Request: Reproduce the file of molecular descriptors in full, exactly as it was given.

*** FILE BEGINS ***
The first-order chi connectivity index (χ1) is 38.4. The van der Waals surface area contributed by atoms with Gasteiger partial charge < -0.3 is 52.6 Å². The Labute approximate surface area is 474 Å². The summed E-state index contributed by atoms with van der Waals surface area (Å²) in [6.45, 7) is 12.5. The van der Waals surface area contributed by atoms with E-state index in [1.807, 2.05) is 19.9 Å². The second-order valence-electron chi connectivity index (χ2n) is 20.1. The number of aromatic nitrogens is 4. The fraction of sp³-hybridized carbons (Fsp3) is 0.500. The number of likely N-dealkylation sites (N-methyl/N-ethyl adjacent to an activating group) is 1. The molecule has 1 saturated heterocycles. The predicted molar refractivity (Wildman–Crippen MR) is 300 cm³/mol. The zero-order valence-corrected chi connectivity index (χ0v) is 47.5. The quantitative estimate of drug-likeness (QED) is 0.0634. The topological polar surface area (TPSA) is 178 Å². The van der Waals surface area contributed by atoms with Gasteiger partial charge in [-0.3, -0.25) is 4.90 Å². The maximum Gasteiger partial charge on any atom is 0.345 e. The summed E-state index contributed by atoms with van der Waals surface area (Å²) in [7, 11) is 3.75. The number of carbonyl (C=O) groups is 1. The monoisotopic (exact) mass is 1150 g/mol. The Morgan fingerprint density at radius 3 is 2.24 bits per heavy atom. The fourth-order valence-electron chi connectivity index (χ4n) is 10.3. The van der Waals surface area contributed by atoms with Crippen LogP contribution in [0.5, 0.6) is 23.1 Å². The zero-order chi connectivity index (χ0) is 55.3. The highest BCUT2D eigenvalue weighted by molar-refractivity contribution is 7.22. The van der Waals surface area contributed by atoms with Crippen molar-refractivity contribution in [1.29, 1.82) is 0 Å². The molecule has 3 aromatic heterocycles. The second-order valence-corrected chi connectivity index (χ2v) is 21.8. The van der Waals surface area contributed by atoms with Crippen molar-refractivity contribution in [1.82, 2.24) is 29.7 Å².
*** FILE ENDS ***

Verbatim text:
The first-order chi connectivity index (χ1) is 38.4. The van der Waals surface area contributed by atoms with Gasteiger partial charge < -0.3 is 52.6 Å². The Labute approximate surface area is 474 Å². The summed E-state index contributed by atoms with van der Waals surface area (Å²) in [6.45, 7) is 12.5. The van der Waals surface area contributed by atoms with E-state index in [1.807, 2.05) is 19.9 Å². The second-order valence-electron chi connectivity index (χ2n) is 20.1. The number of aromatic nitrogens is 4. The fraction of sp³-hybridized carbons (Fsp3) is 0.500. The number of likely N-dealkylation sites (N-methyl/N-ethyl adjacent to an activating group) is 1. The molecule has 1 saturated heterocycles. The predicted molar refractivity (Wildman–Crippen MR) is 300 cm³/mol. The zero-order valence-corrected chi connectivity index (χ0v) is 47.5. The quantitative estimate of drug-likeness (QED) is 0.0634. The topological polar surface area (TPSA) is 178 Å². The van der Waals surface area contributed by atoms with Gasteiger partial charge in [-0.3, -0.25) is 4.90 Å². The maximum Gasteiger partial charge on any atom is 0.345 e. The summed E-state index contributed by atoms with van der Waals surface area (Å²) in [7, 11) is 3.75. The number of carbonyl (C=O) groups is 1. The monoisotopic (exact) mass is 1150 g/mol. The Morgan fingerprint density at radius 3 is 2.24 bits per heavy atom. The fourth-order valence-electron chi connectivity index (χ4n) is 10.3. The van der Waals surface area contributed by atoms with Crippen LogP contribution in [0.5, 0.6) is 23.1 Å². The zero-order chi connectivity index (χ0) is 55.3. The highest BCUT2D eigenvalue weighted by molar-refractivity contribution is 7.22. The van der Waals surface area contributed by atoms with Crippen molar-refractivity contribution in [1.29, 1.82) is 0 Å². The molecule has 3 aromatic heterocycles. The second-order valence-corrected chi connectivity index (χ2v) is 21.8. The van der Waals surface area contributed by atoms with Crippen molar-refractivity contribution in [1.82, 2.24) is 29.7 Å².